For the UCD Charrette Process I, along with my peers brainstormed and designed quick sketches for a user interface that involved a specific user need and the object to accompany that specific need. My group’s situation was on a college student who commutes to campus everyday in a space ship, with the need of timely arrivals in addition to various activities midst the trip (i.e. sleep, study, or do homework). At this point, our group’s user identity had to be further defined in relation to the vehicle of choice, albeit any further description of the user would be viable, but the decision was to make the situation more realistic aside from the science fiction elements in our definition; thus, our defined user was an alien from Mars who commuted to the University of Washington in a space ship. The solution was to design the user interface within the cockpit of the space ship to incorporate a large screen with a keyboard as inputs to carry out the following functions: Head to a destination (Earth or Mars), view canvas.uw.edu, or check the ETA of the trip with graphics to show where the user specifically is.
Given the short amount of time to tackle the problem and in regards to future ones, is there a faster, methodological way to successfully design solutions or is it up to the team to decide the steps towards the solution than discussing the best way to tackle the problem? Although my group finished designing the solution, there was a lack of high fidelity that would have made points more clear to a client which would improve communication and efficiency across both parties. During the process of designing, I realized that my group assumed lacking information within the situation, user and vehicle type, which leads to this question: When working with a client or group of clients, how much communication is necessary to succeed in designing a successful solution?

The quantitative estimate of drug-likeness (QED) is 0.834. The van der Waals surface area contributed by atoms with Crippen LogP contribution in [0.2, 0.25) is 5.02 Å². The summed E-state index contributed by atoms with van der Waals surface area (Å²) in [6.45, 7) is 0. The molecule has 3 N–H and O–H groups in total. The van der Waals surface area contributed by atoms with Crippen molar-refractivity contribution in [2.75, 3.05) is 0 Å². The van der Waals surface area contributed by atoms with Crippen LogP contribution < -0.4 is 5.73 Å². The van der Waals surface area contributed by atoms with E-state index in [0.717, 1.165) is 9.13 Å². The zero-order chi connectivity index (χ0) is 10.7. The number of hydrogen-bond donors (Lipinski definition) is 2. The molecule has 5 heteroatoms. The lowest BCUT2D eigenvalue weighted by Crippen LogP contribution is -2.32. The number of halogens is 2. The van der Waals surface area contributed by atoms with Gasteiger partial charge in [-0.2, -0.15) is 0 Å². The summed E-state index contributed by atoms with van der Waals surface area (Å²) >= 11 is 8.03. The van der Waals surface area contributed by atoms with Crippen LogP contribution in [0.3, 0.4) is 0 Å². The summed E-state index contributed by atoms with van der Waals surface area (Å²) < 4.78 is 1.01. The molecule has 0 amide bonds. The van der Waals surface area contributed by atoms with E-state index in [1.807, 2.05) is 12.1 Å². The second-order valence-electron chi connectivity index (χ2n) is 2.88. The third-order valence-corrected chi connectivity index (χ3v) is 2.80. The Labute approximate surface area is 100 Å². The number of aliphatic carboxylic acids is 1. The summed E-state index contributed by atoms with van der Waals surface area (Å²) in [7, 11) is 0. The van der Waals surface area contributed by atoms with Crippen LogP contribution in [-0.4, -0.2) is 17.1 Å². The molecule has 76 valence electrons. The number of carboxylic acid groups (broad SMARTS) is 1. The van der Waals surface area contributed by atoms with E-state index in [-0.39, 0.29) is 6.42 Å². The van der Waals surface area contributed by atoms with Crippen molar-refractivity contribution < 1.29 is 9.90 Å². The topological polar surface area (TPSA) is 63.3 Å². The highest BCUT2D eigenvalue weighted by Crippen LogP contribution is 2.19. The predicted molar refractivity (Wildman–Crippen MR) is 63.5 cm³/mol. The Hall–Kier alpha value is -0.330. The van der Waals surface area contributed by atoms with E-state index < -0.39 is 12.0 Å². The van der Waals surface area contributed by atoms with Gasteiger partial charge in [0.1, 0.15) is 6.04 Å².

As in all group projects, communication and ubiquitous information about a particular problem are consequential in successful solution designs. I was excited by the way each group member communicated with precision and uniqueness and bounced ideas around with such open-mindedness that further supplemented the development of the solution. This was a good way to narrow down pathways that seemed most logical in relation to the user, the user’s needs, and the prescribed vehicle.
In conclusion, this charrette was a good learning opportunity in getting my feet wet. I enjoyed how each person in a group viewed the situation and derived their own ideas on how the final product/solution should look like. For example, my group’s rather random situation, albeit it was equally random for each group, was not treated like an obstacle. Rather, we took careful steps in designing an interface that would hypothetically work out for our user by discussing relations within the situation and what would make the most sense in the actual interface (i.e. completely touchscreen, onscreen keyboard, physical keyboard, and the interface map of how everything should work).